Building our food systems back better
Writing about a crisis that is still unfolding, can only be premature. Uncertainty abounds. Reflections on both the impacts of and responses to the COVID-19 pandemic therefore benefit from modesty. At the same time, significant investment volumes are being made available to soften the impact of the COVID-19 pandemic and the responses to it. Actions are necessary now and are being taken. So, in the below, we would like to offer our reading of how to make food systems more resilient while building back better. Trying to strike a balance between modesty and clarity, we wish to ask our readers to please understand these considerations as the beginning and not the end of the story. We would like to extend an invitation to contribute to a discussion on how to make the food system work for both people and the planet. Today, it is failing to provide healthy food for all while at the same time degrading the planet.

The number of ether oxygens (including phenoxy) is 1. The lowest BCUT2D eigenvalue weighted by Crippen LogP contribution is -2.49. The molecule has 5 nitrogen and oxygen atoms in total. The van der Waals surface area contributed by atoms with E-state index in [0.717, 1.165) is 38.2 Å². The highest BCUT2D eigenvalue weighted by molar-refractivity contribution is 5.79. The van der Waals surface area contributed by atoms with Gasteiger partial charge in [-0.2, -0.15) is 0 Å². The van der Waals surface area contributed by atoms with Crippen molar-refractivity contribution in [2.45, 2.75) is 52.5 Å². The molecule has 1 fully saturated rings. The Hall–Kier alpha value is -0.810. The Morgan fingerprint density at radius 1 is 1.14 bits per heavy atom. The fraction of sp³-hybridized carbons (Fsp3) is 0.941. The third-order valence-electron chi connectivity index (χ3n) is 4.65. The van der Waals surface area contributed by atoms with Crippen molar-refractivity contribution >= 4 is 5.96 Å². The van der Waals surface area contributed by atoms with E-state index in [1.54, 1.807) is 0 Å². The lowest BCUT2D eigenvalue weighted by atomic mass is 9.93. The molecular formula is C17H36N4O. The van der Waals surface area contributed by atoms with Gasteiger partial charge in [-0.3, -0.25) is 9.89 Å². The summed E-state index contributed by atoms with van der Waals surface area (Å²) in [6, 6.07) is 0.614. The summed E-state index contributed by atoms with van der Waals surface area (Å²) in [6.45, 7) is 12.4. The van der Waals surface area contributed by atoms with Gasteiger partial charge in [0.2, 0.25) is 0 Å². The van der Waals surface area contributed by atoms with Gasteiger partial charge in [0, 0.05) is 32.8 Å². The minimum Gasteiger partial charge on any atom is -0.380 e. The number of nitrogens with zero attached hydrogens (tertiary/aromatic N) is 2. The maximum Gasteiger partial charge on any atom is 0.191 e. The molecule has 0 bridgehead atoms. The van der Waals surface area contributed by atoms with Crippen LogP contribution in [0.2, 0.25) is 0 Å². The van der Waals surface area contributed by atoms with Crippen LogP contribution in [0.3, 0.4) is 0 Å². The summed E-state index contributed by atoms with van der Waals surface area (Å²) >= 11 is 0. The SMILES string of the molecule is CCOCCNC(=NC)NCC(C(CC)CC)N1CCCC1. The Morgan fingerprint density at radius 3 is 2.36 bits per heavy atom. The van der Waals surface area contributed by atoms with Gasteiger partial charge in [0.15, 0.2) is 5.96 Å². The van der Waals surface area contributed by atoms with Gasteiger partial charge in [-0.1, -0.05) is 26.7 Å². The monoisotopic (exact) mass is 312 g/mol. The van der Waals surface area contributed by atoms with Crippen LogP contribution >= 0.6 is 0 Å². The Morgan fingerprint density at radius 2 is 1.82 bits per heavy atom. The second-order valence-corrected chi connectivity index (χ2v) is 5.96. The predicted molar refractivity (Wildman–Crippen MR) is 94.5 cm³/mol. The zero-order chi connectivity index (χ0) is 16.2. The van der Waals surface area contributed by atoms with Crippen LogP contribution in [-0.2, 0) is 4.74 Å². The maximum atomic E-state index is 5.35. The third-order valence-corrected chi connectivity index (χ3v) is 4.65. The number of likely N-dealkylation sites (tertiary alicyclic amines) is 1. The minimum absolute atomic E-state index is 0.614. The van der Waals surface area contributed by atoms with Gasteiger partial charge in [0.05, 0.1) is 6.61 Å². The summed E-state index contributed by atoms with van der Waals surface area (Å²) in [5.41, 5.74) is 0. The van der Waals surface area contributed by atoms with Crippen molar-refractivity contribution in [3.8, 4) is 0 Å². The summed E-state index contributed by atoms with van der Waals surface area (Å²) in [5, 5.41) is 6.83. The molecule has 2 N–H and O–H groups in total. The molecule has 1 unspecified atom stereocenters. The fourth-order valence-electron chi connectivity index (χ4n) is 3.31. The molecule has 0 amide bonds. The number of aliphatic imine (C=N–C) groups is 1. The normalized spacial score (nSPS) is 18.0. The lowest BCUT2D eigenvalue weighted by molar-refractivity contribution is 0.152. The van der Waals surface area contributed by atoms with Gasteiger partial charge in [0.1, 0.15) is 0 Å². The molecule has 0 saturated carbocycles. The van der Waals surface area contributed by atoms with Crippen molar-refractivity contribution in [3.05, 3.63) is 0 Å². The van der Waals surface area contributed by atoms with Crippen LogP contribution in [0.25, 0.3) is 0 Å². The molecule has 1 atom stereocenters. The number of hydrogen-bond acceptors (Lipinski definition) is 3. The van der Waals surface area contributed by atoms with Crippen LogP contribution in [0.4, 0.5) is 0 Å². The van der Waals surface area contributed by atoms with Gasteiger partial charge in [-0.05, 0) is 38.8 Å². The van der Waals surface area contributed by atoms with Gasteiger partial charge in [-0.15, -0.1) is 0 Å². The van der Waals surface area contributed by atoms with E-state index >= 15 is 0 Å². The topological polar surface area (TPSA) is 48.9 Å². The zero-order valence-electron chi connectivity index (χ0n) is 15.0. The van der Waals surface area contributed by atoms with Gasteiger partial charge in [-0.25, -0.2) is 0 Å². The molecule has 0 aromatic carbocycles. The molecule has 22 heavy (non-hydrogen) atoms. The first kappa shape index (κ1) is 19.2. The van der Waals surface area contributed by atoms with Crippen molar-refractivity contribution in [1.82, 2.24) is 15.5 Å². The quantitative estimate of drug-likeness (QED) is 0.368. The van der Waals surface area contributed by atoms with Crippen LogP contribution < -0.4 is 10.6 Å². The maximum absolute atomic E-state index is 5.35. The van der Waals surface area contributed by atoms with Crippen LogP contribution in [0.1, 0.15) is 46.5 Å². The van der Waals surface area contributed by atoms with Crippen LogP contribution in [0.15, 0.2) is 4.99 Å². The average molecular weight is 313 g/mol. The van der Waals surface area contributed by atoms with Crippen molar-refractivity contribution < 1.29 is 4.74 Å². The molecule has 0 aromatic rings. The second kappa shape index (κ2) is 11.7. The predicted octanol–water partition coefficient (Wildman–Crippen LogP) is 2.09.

This brief article focuses on building our food system back better. By now, it is a well-established fact that COVID-19 is not only a health crisis but also an economic and food security crisis. The pandemic left rural producers without a market. Export-oriented agricultural businesses quickly dismissed agricultural labourers. The Kenyan flower industry is but one example. Responses to curb the further spread of the pandemic have undermined food access by already poor and food insecure people. The World Food Programme warns that 265 million people will be threatened by acute hunger by the end of this year; that is twice as much as estimated prior to the outbreak of COVID-19. The pandemic, as some observers have commented, has laid open some of the structural flaws of the food system.